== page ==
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REVIEW: SPACEHOG: AS IT IS ON EARTH

Spacehog’s last album was 2001’s Hogyssey, a criminally under-rated album. But, then, if you ask me, all of Spacehog’s albums have been criminally under-rated. Their 1995 debut, Resident Alien, sold very well, but it really only spawned one hit, “In The Meantime,” which also happens to be their only U.S. hit ever, so, sadly, they are considered a one-hit wonder here. (I have no idea if they’ve had other hits in other countries.) I could go on and on about how wonderful their first three albums are, but it makes more sense to turn your attention to their new album, As It Is On Earth. An album twelve years in the making. Sort of. Technically, it only took them a year or two to make — I’m not sure exactly how long — but their fans, such as myself, had to wait 12 years for it. So, we were waiting almost as long as we had to wait for Guns N’ Roses to finally get around to releasing Chinese Democracy (another criminally under-rated album). When you wait that long for a band to release a new album, chances are you’re going to be disappointed. They could put out their best album ever but somehow it’s not going to measure up to their past achievements. People will say they’re trying too hard to sound modern instead of sounding like themselves. Or they’ll curse them for still sounding like a ’90’s band, perhaps even chastising them for trying to re-write past hits. You get the idea. Suffice to say that we, the thirsty Spacehog fans, were bound to be let down by their new album, As It Is On Earth. Only, guess what? We weren’t. Miraculously, it might even be their best album to date. One thing is for certain: the magic is still there.

Boldly, the band opted to begin As It Is On Earth with a seven minute song, “Deceit.” A lot of people get irritated by long songs, so in all likelihood you’re automatically going to rub people the wrong way by opening your album like that. But, the funny thing is, nobody seems to have noticed how long “Deceit” is. I’ve read countless Amazon reviews of the album, which are almost unanimously positive, and nobody is mentioning it. They didn’t even complain about it in Rolling Stone, which actually gave the album a very positive review. In fact, it was only when I started to play the album today that I noticed the song’s length in my iTunes window. I’d listened to the album at least 15 times already and had no idea the song was longer than your typical song. That’s probably because it’s one of those songs that gradually builds and builds, ultimately becoming something epic. It begins with piercing piano, a single, droning note played for nearly a minute as singer/bassist Royston Langdon sings — croons, really — about the end of the world and a suicide bridge. As it goes on, it gets progressively livelier as other instruments and layers and layers of vocals are added, crafting a remarkable, lush wall of sound. Ultimately, it’s like David Bowie covering a song by Pink Floyd. And I do realize that those are big names to throw around, but it truly is that triumphant.

As for the rest of the album, most of the songs are immediately rewarding. The sonically adventurous record is crammed with slick guitar hooks and deliriously catchy choruses.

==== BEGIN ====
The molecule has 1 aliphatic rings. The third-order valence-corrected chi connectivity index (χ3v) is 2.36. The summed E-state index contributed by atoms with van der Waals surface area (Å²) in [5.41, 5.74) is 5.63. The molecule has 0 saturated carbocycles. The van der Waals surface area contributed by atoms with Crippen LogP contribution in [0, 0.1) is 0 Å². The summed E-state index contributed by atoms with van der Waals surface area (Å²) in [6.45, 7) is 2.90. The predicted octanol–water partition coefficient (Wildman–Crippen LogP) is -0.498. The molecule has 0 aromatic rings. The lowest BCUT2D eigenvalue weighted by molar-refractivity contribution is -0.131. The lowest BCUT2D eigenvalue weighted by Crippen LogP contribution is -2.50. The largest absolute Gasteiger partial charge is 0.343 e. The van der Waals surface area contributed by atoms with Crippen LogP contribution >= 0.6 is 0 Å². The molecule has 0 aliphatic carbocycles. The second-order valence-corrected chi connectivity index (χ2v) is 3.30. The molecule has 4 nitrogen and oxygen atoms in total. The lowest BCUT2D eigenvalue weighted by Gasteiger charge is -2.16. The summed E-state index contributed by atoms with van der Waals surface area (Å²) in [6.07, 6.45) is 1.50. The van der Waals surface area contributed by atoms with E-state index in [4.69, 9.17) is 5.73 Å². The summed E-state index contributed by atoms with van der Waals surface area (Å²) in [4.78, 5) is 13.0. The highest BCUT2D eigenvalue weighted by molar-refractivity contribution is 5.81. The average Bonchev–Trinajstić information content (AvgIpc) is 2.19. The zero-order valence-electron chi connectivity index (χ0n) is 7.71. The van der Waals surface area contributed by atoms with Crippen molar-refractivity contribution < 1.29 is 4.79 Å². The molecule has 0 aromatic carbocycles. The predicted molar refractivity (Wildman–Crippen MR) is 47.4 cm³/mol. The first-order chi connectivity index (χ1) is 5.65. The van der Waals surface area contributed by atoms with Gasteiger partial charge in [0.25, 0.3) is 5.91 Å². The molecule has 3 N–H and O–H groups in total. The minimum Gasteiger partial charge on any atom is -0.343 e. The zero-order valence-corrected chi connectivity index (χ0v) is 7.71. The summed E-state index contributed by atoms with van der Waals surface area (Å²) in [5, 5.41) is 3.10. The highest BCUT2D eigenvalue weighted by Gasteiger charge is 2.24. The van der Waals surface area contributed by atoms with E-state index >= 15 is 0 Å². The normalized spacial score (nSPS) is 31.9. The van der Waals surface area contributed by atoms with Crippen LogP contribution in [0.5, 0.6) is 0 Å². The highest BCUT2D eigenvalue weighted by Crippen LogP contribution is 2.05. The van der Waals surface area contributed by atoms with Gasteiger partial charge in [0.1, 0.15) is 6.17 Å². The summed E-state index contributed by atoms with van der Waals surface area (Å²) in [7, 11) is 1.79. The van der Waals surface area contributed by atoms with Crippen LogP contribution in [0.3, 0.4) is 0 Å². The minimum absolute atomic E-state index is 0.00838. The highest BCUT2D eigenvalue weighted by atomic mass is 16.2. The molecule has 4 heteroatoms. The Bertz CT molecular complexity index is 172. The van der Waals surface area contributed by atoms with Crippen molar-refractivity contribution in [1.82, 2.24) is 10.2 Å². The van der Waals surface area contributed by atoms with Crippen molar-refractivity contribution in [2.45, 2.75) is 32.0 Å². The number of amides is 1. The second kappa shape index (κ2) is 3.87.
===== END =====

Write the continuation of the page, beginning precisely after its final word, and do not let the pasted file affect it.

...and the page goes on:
“Love is a curious thing, but I fall, fall, fall for the curious thing,” goes the trippy and infectious chorus of the country-flavored “Curious Thing,” lulling you right in like a diabolical siren. “Bonnie And Clyde” is just as dreamy, evoking Queen or Electric Light Orchestra. “Wish You Well” is an alluring tune that reminds me of Styx.

“If I die, I die for you,” goes the ultra-mellow ballad “Cold Water,” which is so refreshing it almost feels as though cool water is gently washing your face.

The sleazy, glammy “Gluttony” quickly seizes you with its insanely fast tempo. Jonny Cragg pounds those skins so hard and fast you’d swear it was Dave Grohl attacking the drum kit. It’s a beast that easily rivals the best of Queens of the Stone Age, the instantly memorable tune the last Stone Temple Pilots album was sorely lacking. I’m not sure what it’s actually about but I can’t get it out of my head and don’t want to.

“Dinosaur” is the best song The Dandy Warhols never wrote. “My fucking agent, he just don’t return my calls,” Royston sings; the song is one lament after another, the band accusing themselves of being everything that their naysayers might say. “Old dinosaur,” they wail over and over, pointing out how old they are before anyone else gets a chance to. But, really, why should anyone regard a ’90’s band as being over the hill when much older bands like Aerosmith and The Rolling Stones are still plowing along? And, seriously, this Spacehog album is a thousand times more artistic than Aerosmith’s recent record, which tried way too hard to have hits and went largely ignored.

During the time they were away, the members of Spacehog somehow became better musicians and better artists — in the true sense of the word — and, yes, I dare say that As It Is On Earth is their best album. So far.

 

Spacehog - As It Is On Earth cover

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Written by

Paris365

An entertainment journalist for 20 years, Michael McCarthy was a columnist and contributing editor for the magazines Lollipop and LiveWire. He co-created and wrote for Cinezine, one of the '90's most popular movie E-zines. The only time he's not listening to music is when he's watching television shows and movies or reading, usually music magazines.

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